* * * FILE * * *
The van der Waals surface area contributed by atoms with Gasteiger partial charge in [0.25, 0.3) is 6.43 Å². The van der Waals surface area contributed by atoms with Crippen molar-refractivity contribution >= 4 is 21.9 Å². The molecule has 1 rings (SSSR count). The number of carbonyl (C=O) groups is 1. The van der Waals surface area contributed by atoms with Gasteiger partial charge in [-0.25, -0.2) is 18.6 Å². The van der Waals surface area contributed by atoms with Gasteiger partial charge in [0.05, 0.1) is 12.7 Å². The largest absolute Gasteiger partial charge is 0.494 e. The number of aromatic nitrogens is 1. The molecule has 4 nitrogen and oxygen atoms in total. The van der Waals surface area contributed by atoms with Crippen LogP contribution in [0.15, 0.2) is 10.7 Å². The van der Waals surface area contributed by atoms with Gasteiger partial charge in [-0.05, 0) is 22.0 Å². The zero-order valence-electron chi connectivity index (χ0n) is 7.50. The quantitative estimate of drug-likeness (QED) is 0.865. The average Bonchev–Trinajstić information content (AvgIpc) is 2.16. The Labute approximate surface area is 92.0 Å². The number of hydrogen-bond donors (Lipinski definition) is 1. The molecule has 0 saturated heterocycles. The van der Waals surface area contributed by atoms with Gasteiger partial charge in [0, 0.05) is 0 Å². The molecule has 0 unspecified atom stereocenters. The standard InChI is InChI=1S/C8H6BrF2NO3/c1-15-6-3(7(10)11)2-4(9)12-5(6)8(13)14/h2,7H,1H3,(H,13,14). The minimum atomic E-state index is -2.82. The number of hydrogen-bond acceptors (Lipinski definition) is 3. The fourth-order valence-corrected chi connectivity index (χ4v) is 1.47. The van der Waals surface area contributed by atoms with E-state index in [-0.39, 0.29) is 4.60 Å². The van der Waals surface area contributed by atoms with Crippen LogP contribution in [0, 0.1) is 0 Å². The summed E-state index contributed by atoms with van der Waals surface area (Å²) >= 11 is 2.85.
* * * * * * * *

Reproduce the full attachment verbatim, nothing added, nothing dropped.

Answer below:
The van der Waals surface area contributed by atoms with Gasteiger partial charge in [0.25, 0.3) is 6.43 Å². The van der Waals surface area contributed by atoms with Crippen molar-refractivity contribution >= 4 is 21.9 Å². The molecule has 1 rings (SSSR count). The number of carbonyl (C=O) groups is 1. The van der Waals surface area contributed by atoms with Gasteiger partial charge in [-0.25, -0.2) is 18.6 Å². The van der Waals surface area contributed by atoms with Gasteiger partial charge in [0.05, 0.1) is 12.7 Å². The largest absolute Gasteiger partial charge is 0.494 e. The number of aromatic nitrogens is 1. The molecule has 4 nitrogen and oxygen atoms in total. The van der Waals surface area contributed by atoms with Crippen LogP contribution in [0.15, 0.2) is 10.7 Å². The van der Waals surface area contributed by atoms with Gasteiger partial charge in [-0.05, 0) is 22.0 Å². The zero-order valence-electron chi connectivity index (χ0n) is 7.50. The quantitative estimate of drug-likeness (QED) is 0.865. The average Bonchev–Trinajstić information content (AvgIpc) is 2.16. The Labute approximate surface area is 92.0 Å². The number of hydrogen-bond donors (Lipinski definition) is 1. The molecule has 0 saturated heterocycles. The van der Waals surface area contributed by atoms with Gasteiger partial charge in [0, 0.05) is 0 Å². The molecule has 0 unspecified atom stereocenters. The standard InChI is InChI=1S/C8H6BrF2NO3/c1-15-6-3(7(10)11)2-4(9)12-5(6)8(13)14/h2,7H,1H3,(H,13,14). The minimum atomic E-state index is -2.82. The number of hydrogen-bond acceptors (Lipinski definition) is 3. The fourth-order valence-corrected chi connectivity index (χ4v) is 1.47. The van der Waals surface area contributed by atoms with E-state index in [-0.39, 0.29) is 4.60 Å². The van der Waals surface area contributed by atoms with Crippen LogP contribution in [0, 0.1) is 0 Å². The summed E-state index contributed by atoms with van der Waals surface area (Å²) >= 11 is 2.85.